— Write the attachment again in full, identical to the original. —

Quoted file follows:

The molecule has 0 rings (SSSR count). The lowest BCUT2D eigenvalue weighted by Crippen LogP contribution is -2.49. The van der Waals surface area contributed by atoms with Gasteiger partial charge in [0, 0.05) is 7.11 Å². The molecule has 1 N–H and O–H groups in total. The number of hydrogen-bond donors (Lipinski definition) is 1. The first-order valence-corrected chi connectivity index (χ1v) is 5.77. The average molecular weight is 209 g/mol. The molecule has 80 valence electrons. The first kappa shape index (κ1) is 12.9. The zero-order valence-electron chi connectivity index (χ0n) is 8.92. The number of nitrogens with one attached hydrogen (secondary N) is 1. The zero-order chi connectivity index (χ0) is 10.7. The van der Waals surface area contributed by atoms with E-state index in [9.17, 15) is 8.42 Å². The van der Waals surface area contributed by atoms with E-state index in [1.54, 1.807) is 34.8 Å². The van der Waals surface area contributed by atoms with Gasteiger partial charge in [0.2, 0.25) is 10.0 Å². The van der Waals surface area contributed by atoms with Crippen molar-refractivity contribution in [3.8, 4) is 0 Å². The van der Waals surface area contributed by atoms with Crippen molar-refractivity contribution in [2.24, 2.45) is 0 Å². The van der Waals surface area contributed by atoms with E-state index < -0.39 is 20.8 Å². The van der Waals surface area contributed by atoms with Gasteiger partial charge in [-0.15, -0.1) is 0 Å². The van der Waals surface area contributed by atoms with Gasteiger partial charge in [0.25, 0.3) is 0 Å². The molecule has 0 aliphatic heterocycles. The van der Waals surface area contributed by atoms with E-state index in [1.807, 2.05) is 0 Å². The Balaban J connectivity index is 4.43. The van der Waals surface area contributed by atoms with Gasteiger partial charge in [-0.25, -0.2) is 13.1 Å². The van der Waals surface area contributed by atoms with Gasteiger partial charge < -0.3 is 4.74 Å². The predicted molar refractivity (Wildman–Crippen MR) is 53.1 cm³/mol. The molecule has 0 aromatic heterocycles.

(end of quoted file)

The molecule has 0 rings (SSSR count). The lowest BCUT2D eigenvalue weighted by Crippen LogP contribution is -2.49. The van der Waals surface area contributed by atoms with Gasteiger partial charge in [0, 0.05) is 7.11 Å². The molecule has 1 N–H and O–H groups in total. The number of hydrogen-bond donors (Lipinski definition) is 1. The first-order valence-corrected chi connectivity index (χ1v) is 5.77. The average molecular weight is 209 g/mol. The molecule has 80 valence electrons. The first kappa shape index (κ1) is 12.9. The zero-order valence-electron chi connectivity index (χ0n) is 8.92. The number of nitrogens with one attached hydrogen (secondary N) is 1. The zero-order chi connectivity index (χ0) is 10.7. The van der Waals surface area contributed by atoms with E-state index in [9.17, 15) is 8.42 Å². The van der Waals surface area contributed by atoms with E-state index in [1.54, 1.807) is 34.8 Å². The van der Waals surface area contributed by atoms with Gasteiger partial charge in [0.2, 0.25) is 10.0 Å². The van der Waals surface area contributed by atoms with Crippen molar-refractivity contribution in [3.8, 4) is 0 Å². The van der Waals surface area contributed by atoms with Crippen molar-refractivity contribution in [2.24, 2.45) is 0 Å². The van der Waals surface area contributed by atoms with E-state index < -0.39 is 20.8 Å². The van der Waals surface area contributed by atoms with Gasteiger partial charge in [-0.15, -0.1) is 0 Å². The van der Waals surface area contributed by atoms with Gasteiger partial charge in [0.25, 0.3) is 0 Å². The molecule has 0 aliphatic heterocycles. The van der Waals surface area contributed by atoms with E-state index in [1.807, 2.05) is 0 Å². The Balaban J connectivity index is 4.43. The van der Waals surface area contributed by atoms with Gasteiger partial charge in [-0.25, -0.2) is 13.1 Å². The van der Waals surface area contributed by atoms with Gasteiger partial charge < -0.3 is 4.74 Å². The predicted molar refractivity (Wildman–Crippen MR) is 53.1 cm³/mol. The molecule has 0 aromatic heterocycles.